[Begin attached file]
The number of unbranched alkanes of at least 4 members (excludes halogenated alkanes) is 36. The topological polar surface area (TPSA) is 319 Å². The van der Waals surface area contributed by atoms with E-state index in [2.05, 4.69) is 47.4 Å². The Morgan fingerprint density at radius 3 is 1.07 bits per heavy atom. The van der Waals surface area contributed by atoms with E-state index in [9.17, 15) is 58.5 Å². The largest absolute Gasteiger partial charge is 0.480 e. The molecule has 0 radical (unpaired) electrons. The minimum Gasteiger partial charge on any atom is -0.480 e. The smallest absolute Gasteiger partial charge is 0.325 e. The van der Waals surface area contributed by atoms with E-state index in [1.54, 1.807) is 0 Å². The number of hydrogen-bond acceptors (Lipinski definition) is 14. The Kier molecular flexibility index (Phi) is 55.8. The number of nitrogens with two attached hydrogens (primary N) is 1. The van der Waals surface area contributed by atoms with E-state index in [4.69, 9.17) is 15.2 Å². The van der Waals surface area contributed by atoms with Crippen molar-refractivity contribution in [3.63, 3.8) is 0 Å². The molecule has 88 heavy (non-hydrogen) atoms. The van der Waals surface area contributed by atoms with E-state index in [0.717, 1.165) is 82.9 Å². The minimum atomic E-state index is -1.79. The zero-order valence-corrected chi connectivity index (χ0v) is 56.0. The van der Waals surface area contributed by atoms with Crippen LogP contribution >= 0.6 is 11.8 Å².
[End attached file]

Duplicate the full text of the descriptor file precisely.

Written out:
The number of unbranched alkanes of at least 4 members (excludes halogenated alkanes) is 36. The topological polar surface area (TPSA) is 319 Å². The van der Waals surface area contributed by atoms with E-state index in [2.05, 4.69) is 47.4 Å². The Morgan fingerprint density at radius 3 is 1.07 bits per heavy atom. The van der Waals surface area contributed by atoms with E-state index in [9.17, 15) is 58.5 Å². The largest absolute Gasteiger partial charge is 0.480 e. The molecule has 0 radical (unpaired) electrons. The minimum Gasteiger partial charge on any atom is -0.480 e. The smallest absolute Gasteiger partial charge is 0.325 e. The van der Waals surface area contributed by atoms with E-state index in [1.54, 1.807) is 0 Å². The number of hydrogen-bond acceptors (Lipinski definition) is 14. The Kier molecular flexibility index (Phi) is 55.8. The number of nitrogens with two attached hydrogens (primary N) is 1. The van der Waals surface area contributed by atoms with E-state index in [4.69, 9.17) is 15.2 Å². The van der Waals surface area contributed by atoms with Crippen molar-refractivity contribution in [3.63, 3.8) is 0 Å². The molecule has 88 heavy (non-hydrogen) atoms. The van der Waals surface area contributed by atoms with E-state index in [0.717, 1.165) is 82.9 Å². The minimum atomic E-state index is -1.79. The zero-order valence-corrected chi connectivity index (χ0v) is 56.0. The van der Waals surface area contributed by atoms with Crippen LogP contribution >= 0.6 is 11.8 Å².